As a support to the nervous system, which to a large extent controls our emotional resiliency, it is usually wise to add a good mid-potency Vitamin B complex, with some extra Vitamin B6. The B6 enhances sleep and the ability to cope with stress, while the Stress Formula enhances the functioning of the rest of the nervous system. Certainly, time does help to distance the hurt.

I want to note here that miscarriage is a different kind of loss. When a parent dies, we are encouraged to take a week off work to deal with a part of the grieving process. Parents are supposed to die before their children, and because it seems like that’s the way it’s supposed to be, we adjust to it fairly well with time. We also have lots of support since many of our peers have already experienced it.

When a child dies, we are often encouraged to take longer off work. Although there may be more sympathy, there may be less support, since children usually outlive their parents so there may be fewer people with experience for us to lean on.

Miscarriage, though, is an entirely different situation. In a first-trimester loss, often the mom-to-be hasn’t told anyone she was pregnant – so when she miscarries there may be no one to support her while she grieves the loss of her child and her hopes and dreams for that child. During one of our miscarriages that was not going well, as I was being wheeled into the operating room for a D&C, a young nurse, who I was sure was not even old enough to have sex, patted my hand as I cried and said “There, there, Mrs. Cobb, you can have another baby!” I truly hope she never said that to anyone else, ever!

A later pregnancy loss is equally devastating. A parent’s hopes and dreams grow with the baby, and everyone knows about the pregnancy. When a loss happens, people often just don’t know how to respond. In my opinion, the best response is, “I’m sorry for your loss.” If you have something specific you’d like to offer as support, then offer it – whether it’s providing a meal for the family, providing babysitting so Mom can attend to medical appointments, setting up an at-home massage for Mom, or just arranging to visit. If you’ve never lost a pregnancy, then please don’t say “I know how you feel.”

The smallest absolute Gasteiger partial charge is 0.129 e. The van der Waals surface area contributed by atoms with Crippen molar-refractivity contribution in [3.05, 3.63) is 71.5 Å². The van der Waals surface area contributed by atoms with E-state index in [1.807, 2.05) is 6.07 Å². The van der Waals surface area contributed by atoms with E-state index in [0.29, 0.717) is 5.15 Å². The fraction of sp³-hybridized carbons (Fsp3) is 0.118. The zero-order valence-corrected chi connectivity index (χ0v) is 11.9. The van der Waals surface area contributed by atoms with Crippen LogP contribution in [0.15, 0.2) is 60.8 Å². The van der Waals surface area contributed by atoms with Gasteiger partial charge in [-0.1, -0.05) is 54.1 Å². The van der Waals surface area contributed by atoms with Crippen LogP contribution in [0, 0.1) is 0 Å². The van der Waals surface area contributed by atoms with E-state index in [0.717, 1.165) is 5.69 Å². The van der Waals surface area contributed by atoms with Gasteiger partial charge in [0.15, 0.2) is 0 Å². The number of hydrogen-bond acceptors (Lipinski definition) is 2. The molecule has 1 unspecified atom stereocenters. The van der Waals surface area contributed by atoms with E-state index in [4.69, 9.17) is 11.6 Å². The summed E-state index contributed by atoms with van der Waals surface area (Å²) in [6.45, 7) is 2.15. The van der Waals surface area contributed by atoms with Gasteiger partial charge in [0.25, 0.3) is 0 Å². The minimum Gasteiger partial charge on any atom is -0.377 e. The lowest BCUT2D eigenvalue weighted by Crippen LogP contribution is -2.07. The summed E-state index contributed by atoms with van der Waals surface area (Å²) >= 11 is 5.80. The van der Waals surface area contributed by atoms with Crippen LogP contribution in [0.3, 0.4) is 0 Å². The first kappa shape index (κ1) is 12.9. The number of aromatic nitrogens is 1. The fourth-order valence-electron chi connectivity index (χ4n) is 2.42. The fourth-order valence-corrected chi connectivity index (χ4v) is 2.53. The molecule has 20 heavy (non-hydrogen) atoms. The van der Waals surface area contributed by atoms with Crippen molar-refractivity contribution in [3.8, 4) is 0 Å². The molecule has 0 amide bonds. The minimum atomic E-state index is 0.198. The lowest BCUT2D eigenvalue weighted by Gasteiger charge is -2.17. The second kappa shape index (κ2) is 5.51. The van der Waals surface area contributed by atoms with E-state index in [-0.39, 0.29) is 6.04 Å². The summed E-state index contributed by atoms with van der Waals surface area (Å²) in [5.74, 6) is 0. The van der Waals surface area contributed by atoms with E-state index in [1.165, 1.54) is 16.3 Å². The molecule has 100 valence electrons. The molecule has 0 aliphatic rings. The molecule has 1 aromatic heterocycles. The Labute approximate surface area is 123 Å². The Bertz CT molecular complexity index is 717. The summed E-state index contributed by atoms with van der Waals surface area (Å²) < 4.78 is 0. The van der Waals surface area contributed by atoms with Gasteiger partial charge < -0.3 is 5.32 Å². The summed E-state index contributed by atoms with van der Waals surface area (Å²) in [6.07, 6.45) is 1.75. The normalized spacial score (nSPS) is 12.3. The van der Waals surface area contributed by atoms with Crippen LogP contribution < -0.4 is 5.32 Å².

It is very important for moms who miscarry to ask trusted friends, family, and professionals to step in and support them. It’s equally important for moms who miscarry to accept help when offered, if it is appropriate. No woman should ever have to heal her broken heart alone after a miscarriage.

There are some really good herbs to use to help strengthen the reproductive organs and get the hormones back on track. The most well-known one is Red Raspberry Leaves. This contains large amounts of calcium, iron, and other nutrients needed for pregnancy and good health. It has a relaxing and strengthening effect on the uterus. I also like the herb Squaw Vine for its strengthening, toning, and hormone balancing effects.

Emotional Healing after Miscarriage

Most women find that the physical heals much more quickly than the emotional after a miscarriage. This is a good time to use Bach Flower Remedies to help speed emotional healing. Bach Flower Remedies are homeopathic preparations of flower petals which can help to open up the energy of the body and mind so emotional healing can happen more quickly and completely. Bach Flower Remedies are most effective when they are combined and formulated specifically for each person since everyone has different issues that need to be worked through. (Many holistic practitioners custom blend flower remedies.)

Specifically, Star of Bethlehem can be used to ease the shock.

Cherry Plum can be used if one’s mind is racing out of control.

The deep despair, heartache, and depression can be eased by using Sweet Chestnut.

Readjusting to life without baby can be made easier by using Walnut.

Pine is used for feelings of guilt, the old ‘what did I do wrong to cause this?’

If there is a surrealistic feeling, like the miscarriage is just a bad dream, Clematis is the Bach flower to use.

Honeysuckle is used when one is living in the ‘what might have been’ and is unable to accept what has happened and move on.

Bitterness can be mediated with Willow, especially if there is resentment toward other women who are pregnant or have babies.

Heather can resolve chronic, mind-filling, prolonged thoughts about the miscarriage.

Holly is for anger, revenge, and jealousy towards women who have children.

Remember that a mother who has lost a baby will probably need special treatment for at least a while as she grieves her loss. She may be well-recovered in a month, or it make take her the better part of a year. The physical upset and the emotional imbalance may require kid-leather-glove care with special considerations. Pampering is certainly an acceptable gift to offer. Miscarriage, like any other significant loss in one’s life, takes time to work through.

If you have had a miscarriage and would like holistic support in healing or to reduce your risk of suffering another miscarriage, please contact me, Judith Cobb, to book an appointment. Skype, phone, webinar, and face-to-face appointments are available.

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Copyright © 2015 by Judith Cobb, Cobblestone Health Ltd. All rights reserved. Please respect the time it takes to write and publish articles. If you will link to this article and give proper attribution, you are encouraged to quote sections (though not the entire article).